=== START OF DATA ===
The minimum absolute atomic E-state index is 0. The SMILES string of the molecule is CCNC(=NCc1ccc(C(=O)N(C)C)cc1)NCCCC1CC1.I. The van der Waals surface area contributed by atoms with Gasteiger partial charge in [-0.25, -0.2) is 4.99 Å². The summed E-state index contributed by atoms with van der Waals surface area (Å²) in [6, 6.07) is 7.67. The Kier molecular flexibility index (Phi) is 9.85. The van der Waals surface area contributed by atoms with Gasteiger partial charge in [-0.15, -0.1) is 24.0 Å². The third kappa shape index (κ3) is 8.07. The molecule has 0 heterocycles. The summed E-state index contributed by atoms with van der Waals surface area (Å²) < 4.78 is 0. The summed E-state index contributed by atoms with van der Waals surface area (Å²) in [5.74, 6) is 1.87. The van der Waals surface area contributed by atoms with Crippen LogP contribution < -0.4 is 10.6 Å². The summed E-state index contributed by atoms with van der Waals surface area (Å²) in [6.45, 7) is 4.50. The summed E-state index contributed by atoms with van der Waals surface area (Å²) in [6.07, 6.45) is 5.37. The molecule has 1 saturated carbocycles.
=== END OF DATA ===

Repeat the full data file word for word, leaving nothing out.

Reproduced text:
The minimum absolute atomic E-state index is 0. The SMILES string of the molecule is CCNC(=NCc1ccc(C(=O)N(C)C)cc1)NCCCC1CC1.I. The van der Waals surface area contributed by atoms with Gasteiger partial charge in [-0.25, -0.2) is 4.99 Å². The summed E-state index contributed by atoms with van der Waals surface area (Å²) in [6, 6.07) is 7.67. The Kier molecular flexibility index (Phi) is 9.85. The van der Waals surface area contributed by atoms with Gasteiger partial charge in [-0.15, -0.1) is 24.0 Å². The third kappa shape index (κ3) is 8.07. The molecule has 0 heterocycles. The summed E-state index contributed by atoms with van der Waals surface area (Å²) < 4.78 is 0. The summed E-state index contributed by atoms with van der Waals surface area (Å²) in [5.74, 6) is 1.87. The van der Waals surface area contributed by atoms with Crippen LogP contribution < -0.4 is 10.6 Å². The summed E-state index contributed by atoms with van der Waals surface area (Å²) in [6.45, 7) is 4.50. The summed E-state index contributed by atoms with van der Waals surface area (Å²) in [6.07, 6.45) is 5.37. The molecule has 1 saturated carbocycles.